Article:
Automatic motor cortex activation for natural as compared to awkward grips of a manipulate object

Leila S. Petit*, Alan J. Pegna, Irina M. Harris, Christoph M. Michel

*Corresponding author for this work

    Research output: Contribution to journalArticlepeer-review

    22 Citations (Scopus)


    It has been suggested that, relative to natural objects, man-made object representations in the brain are more specifically defined by functional properties that reflect how an object is used and/or what it is used for (Warrington and Shallice 1984). We recorded 123-channel event-related potentials (ERP) in healthy participants during a mental rotation task involving a manipulable (hammer) and a non-manipulable (church) object. Both stimuli had standard and mirror-image versions rotated in four different orientations, resulting for the manipulable object in some natural and some awkward grips. Using spatial cluster analysis, time periods were determined during which the ERP maps differed between stimulus conditions. Specific maps appeared for natural versus awkward grips with the manipulable object at a very early stage (60-116 ms) as well as during a later stage (180-280 ms). Source estimations derived from the topographic data indicated that during the second time window the left motor cortex was significantly activated in the case of natural grips. We argue that the motor programs that are semantically associated with the object are automatically activated when it is presented in graspable orientations.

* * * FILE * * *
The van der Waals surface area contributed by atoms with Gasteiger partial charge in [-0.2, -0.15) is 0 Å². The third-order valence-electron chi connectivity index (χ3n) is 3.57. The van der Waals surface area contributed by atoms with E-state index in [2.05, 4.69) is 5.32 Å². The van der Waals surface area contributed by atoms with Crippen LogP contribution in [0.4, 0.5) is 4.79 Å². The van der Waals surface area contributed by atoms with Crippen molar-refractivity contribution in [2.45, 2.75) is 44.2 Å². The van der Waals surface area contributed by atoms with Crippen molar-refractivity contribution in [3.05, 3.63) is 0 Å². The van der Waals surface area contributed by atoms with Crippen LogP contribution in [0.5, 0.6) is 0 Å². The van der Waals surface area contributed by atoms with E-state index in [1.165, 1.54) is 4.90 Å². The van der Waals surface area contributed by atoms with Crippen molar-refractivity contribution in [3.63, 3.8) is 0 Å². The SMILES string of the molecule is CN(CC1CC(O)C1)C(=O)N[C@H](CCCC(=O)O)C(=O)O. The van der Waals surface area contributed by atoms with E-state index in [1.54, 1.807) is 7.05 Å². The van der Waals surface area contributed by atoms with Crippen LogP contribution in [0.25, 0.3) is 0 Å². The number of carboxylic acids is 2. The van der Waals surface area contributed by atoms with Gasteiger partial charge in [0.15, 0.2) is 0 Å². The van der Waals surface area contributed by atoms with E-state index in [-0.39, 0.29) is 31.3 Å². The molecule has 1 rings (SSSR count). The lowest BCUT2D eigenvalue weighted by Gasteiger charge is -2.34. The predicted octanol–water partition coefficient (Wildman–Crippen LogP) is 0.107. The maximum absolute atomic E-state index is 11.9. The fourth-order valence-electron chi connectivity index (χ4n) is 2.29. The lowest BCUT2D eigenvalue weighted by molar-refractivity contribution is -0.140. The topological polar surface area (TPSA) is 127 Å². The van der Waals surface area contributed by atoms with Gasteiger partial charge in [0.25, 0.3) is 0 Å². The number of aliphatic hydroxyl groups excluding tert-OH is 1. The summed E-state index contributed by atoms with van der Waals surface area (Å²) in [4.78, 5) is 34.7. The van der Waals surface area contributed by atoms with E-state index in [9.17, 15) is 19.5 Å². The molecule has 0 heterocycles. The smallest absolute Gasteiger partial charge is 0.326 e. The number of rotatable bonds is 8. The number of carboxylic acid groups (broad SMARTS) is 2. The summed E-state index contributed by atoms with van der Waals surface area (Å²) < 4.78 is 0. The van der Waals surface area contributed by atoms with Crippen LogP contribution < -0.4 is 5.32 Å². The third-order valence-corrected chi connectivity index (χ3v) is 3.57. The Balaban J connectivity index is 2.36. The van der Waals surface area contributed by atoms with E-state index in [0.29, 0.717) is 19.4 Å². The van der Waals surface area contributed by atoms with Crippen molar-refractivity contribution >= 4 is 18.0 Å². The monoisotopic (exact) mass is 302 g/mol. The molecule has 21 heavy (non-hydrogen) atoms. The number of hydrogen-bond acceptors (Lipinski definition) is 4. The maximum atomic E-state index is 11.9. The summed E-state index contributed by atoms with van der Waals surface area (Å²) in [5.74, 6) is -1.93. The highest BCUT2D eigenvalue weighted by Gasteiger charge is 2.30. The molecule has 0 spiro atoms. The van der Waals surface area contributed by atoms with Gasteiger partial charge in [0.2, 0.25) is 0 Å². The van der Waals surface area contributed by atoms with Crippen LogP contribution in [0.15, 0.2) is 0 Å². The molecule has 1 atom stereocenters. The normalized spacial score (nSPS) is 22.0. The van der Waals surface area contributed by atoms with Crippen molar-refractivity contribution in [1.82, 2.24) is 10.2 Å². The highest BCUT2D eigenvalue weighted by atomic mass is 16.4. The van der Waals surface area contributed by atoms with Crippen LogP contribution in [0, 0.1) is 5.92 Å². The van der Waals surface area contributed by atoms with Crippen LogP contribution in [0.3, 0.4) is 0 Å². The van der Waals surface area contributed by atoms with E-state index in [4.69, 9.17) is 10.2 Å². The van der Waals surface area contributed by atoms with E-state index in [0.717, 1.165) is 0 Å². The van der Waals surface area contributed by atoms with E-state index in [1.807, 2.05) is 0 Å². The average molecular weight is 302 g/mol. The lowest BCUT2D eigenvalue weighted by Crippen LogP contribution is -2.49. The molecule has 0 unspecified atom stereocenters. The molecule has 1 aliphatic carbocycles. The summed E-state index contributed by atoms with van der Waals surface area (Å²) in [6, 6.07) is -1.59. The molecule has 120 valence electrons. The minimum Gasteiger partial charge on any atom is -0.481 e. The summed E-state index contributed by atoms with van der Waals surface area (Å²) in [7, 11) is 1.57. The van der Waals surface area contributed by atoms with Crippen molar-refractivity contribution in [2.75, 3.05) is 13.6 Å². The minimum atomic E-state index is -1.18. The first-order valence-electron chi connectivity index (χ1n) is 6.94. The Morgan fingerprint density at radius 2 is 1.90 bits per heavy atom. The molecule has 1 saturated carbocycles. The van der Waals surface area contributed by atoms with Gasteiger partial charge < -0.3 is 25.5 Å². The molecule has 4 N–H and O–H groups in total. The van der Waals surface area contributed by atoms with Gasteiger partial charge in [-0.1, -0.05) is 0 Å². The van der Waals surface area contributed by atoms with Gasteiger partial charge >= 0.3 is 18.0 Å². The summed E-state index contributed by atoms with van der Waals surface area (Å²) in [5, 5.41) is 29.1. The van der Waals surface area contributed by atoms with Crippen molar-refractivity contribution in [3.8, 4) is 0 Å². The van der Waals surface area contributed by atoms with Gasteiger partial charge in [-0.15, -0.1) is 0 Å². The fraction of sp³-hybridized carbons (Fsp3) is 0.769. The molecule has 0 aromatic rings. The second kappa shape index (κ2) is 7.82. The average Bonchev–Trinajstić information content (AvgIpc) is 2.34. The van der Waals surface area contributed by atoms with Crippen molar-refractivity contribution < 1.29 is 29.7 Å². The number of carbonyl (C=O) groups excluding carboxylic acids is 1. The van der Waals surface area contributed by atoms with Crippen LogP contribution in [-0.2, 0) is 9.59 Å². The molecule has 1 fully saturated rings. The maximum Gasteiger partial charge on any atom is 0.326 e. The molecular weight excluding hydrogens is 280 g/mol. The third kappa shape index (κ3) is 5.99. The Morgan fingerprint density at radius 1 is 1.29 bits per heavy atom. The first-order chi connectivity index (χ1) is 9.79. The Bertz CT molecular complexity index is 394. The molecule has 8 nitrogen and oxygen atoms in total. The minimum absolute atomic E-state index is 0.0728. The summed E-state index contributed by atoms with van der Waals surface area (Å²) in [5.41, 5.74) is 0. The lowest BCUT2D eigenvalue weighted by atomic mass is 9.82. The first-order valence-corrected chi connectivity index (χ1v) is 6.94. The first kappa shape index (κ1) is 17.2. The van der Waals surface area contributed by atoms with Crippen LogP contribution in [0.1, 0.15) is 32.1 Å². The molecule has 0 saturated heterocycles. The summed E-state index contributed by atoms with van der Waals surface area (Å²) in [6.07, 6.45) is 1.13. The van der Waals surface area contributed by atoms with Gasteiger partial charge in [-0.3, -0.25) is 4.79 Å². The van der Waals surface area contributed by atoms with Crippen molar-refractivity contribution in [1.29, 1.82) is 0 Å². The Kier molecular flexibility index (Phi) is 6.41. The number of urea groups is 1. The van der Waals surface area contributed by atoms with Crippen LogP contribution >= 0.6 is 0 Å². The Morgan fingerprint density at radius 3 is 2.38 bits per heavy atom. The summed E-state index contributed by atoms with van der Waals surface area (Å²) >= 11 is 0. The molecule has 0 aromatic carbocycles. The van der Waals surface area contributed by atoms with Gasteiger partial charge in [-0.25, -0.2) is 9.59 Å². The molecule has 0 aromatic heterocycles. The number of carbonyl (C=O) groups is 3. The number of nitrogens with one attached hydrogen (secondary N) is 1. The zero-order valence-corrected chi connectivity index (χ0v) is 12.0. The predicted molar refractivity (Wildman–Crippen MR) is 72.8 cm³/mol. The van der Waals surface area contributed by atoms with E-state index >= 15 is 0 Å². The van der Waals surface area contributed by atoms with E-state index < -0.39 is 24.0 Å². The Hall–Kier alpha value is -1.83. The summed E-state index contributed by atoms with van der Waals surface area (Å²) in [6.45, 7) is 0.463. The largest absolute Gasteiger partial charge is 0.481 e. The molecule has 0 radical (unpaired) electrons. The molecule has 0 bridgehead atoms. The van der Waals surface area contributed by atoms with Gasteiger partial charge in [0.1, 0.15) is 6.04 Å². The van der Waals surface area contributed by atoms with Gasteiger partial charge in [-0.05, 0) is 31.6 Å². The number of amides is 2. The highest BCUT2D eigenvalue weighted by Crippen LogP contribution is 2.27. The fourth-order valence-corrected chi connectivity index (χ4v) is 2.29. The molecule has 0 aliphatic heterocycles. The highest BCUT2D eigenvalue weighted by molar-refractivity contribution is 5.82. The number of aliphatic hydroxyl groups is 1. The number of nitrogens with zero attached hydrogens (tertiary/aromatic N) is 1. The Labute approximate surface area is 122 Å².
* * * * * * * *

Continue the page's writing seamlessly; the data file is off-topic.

Original languageEnglish
    Pages (from-to)120-130
    Number of pages11
    JournalExperimental Brain Research
    Issue number1-2
    Publication statusPublished - Jan 2006


    • Electric source imaging
    • ERP mapping
    • Manipulable object
    • Mental rotation

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